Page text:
Bookishness, intelligence, intellectual curiosity: These are all things that are increasingly gendered as "female," at least for the pre-college set, as evidenced by girls' soaring college enrollment rates and the existence of the character of Hermione Granger. It gives me great hope that the next generation of women coming up don't have to tolerate what women my age have had to suffer in terms of condescension from men who are dumber than you, and being passed over for certain opportunies because it's just assumed that the person with the skills necessary is wearing a tie.
While things have gotten much better in many regards, however, not all sexist prejudices about girls and intelligence have fallen by the wayside. For some reason, Forever 21 felt this girl's T-shirt that says "Allergic to Algebra" would still have an audience, after all, suggesting that the stereotype that girls are naturally bad at math is alive and well. (This stereotype is so pernicious that within a few years of my graduating high school, I found myself having to correct relatives who "remembered" me as struggling in math classes, when in fact my grades were about equal in all my classes.) Equally distressing is that this shirt--discovered right on the tail of an outrage over a JCPenney shirt that said "too pretty for homework"--suggests a persistent belief that intelligence and attractiveness are mutually exclusive.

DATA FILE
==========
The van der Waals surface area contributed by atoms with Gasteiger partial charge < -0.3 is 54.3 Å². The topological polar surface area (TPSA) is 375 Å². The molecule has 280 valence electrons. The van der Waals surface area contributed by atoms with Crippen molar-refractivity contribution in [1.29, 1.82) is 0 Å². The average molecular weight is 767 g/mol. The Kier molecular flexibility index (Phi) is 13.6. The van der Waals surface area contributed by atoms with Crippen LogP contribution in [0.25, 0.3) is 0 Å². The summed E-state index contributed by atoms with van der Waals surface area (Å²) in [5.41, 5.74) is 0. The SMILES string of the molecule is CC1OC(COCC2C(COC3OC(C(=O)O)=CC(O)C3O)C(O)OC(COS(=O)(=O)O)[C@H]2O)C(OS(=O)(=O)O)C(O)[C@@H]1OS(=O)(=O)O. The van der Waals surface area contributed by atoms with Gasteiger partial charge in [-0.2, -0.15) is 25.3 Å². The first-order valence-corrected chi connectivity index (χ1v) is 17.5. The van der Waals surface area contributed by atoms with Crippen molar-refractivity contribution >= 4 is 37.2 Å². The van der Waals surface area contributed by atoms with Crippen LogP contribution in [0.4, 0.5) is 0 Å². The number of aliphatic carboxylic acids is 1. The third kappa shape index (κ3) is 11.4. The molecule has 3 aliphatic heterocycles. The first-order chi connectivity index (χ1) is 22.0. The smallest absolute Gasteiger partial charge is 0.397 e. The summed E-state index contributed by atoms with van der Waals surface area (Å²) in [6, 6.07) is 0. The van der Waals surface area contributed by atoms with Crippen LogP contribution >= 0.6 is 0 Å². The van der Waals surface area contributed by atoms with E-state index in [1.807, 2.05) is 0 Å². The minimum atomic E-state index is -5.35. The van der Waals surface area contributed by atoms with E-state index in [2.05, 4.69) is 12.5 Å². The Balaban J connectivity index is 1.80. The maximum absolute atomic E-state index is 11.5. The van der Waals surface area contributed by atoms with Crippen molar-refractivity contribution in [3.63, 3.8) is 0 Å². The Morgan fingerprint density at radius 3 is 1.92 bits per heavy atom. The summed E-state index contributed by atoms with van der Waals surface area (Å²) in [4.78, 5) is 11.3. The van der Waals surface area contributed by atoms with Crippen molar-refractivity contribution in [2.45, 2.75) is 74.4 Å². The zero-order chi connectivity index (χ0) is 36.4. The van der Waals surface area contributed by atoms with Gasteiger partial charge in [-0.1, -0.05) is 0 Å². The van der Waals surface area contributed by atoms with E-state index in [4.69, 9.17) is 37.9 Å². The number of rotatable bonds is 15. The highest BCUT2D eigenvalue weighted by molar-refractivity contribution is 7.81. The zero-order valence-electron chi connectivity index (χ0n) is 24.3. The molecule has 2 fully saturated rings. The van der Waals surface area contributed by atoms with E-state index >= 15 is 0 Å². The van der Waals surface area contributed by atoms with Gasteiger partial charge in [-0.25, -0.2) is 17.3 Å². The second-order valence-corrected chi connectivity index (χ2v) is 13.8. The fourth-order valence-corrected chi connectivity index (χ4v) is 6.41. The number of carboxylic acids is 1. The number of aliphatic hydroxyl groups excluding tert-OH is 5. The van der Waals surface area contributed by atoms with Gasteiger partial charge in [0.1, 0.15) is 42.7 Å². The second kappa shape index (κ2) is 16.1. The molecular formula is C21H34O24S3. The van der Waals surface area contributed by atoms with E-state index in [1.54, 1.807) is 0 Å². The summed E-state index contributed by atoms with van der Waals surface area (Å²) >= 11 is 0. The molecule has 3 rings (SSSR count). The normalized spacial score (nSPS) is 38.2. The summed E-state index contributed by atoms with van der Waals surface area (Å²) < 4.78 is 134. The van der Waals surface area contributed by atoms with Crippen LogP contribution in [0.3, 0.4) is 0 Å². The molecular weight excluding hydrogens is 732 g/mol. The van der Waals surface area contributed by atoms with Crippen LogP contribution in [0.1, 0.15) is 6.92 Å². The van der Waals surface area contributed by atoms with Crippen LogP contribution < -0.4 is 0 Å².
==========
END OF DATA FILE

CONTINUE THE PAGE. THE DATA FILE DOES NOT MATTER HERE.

Of course, every time a feminist writes about this particular stereotype, she is deluged with comments from men ready to reassure the world that they are totally into boning the ladies who think. And while I'm certainly grateful for abundant offers of penis, that's not really my main concern when I see girls being targetd with messages that you can't be cute if you're smart. The problem isn't so much that the girls who go with "smart" are going to have to wait until they're a little older to feel the warm bath of male attention so much as that the girls who choose to downplay their intelligence when they're young in order to be popular will pay the price for the rest of their lives. Young women may not really grasp that once you turn 21 or so, you get to be both sexy and smart, and I worry that bad decision-making may be the result.